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Scientists restore some activity in the brain of dead pigs



Scientists say that the brain of animals and humans can risk serious damage without blood flow and oxygen. Researchers say they were able to restore some activity in the brains of four-hour-old pigs.

Nenad Sestan of the Yale School of Medicine at New Haven, Connecticut, was among the researchers. According to medical definitions, the brains are not "living brains". He added that the brains could not think or feel anything. However, the researchers found that cells in brains that have lost their supply of blood and oxygen could survive longer than scientists had thought.

They said the research could lead to new medical treatments for stroke and other medical conditions. It also provides a new way to study the brain and how drugs work in it.

The research was mainly supported by the National Institutes of Health and published this week in the journal Nature.

  A pig named Yossi departs

A pig named Yossi grazes on the "Freedom Farm" in Moshav Olesh, Israel, March 7, 2019. Yale scientists who aspire to a brain study were able to study the basic to restore cellular porcine brain activity hours after her death. 19659008] The 32 brains in the study came from pigs killed for food. The scientists put the brain in their laboratory in a device. Four hours after the animals died, they began to pump a specially developed blood substitute through the organs.

After six hours, the researchers found that individual brain cells in one area of ​​the brain still retained important details of their structure. And when they sent electrical signals to the brain, the cells responded in a way that showed viability .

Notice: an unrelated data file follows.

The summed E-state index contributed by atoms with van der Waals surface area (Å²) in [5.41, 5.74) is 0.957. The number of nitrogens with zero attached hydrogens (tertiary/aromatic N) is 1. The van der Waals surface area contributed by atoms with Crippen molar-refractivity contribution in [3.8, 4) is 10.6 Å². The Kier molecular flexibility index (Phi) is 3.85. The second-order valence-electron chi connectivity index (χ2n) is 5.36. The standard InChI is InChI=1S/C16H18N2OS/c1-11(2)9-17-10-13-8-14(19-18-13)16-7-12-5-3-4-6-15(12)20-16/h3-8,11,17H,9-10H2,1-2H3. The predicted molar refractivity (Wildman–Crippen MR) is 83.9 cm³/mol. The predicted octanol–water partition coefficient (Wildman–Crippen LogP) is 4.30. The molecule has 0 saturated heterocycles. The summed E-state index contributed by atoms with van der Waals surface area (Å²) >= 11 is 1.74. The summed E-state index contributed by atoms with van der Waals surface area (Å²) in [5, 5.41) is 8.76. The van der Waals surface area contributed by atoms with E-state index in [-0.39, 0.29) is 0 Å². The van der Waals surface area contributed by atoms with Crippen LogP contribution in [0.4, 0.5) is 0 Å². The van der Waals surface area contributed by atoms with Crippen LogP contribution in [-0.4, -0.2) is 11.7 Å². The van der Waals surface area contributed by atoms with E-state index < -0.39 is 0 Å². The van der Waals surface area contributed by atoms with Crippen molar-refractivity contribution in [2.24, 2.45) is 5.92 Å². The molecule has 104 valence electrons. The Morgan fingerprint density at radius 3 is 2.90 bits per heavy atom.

The scientists examined the artificial blood before and after entering the treated brain. They found that brain cells absorbed blood sugar and oxygen and produced carbon dioxide: a signal that they are working. They also found that blood trails in treated brains responded to a drug that makes them broader.

However, the brains did not show large amounts of activity that would be a sign of consciousness . The scientists said the restoration of consciousness is not the goal of the study. And they do not know if it's possible.

The scientists said they did not intend to test their methods on human brains. However, they are trying to treat the study for more than six hours.

Christof Koch is president of the Allen Institute for Brain Science in Seattle, Washington. He did not participate in the study, but said he was surprised by the results, especially since they came from such a large animal.

He said the study could broaden our knowledge of "people in the land of life" after an overdose of drugs, suggesting it could also be helpful in treatments if the brain was not enough for an hour or two

Koch said the results of the study also raised questions about the widespread definition of death – the irreversible loss of brain activity

I am Jonathan Evans.

Hai Do has adapted this story for VOA who learns English based on an AP Report Mario Ritter was the editor.

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______________________________________________________________ [19659021] Words in this story

restore -v. to put something back in its previous state

viability -n. able to live or develop into a living entity

artificial -adj. not natural, made by humans

absorb -v. Take something like a fluid

consciousness -n. the state to be awake and aware


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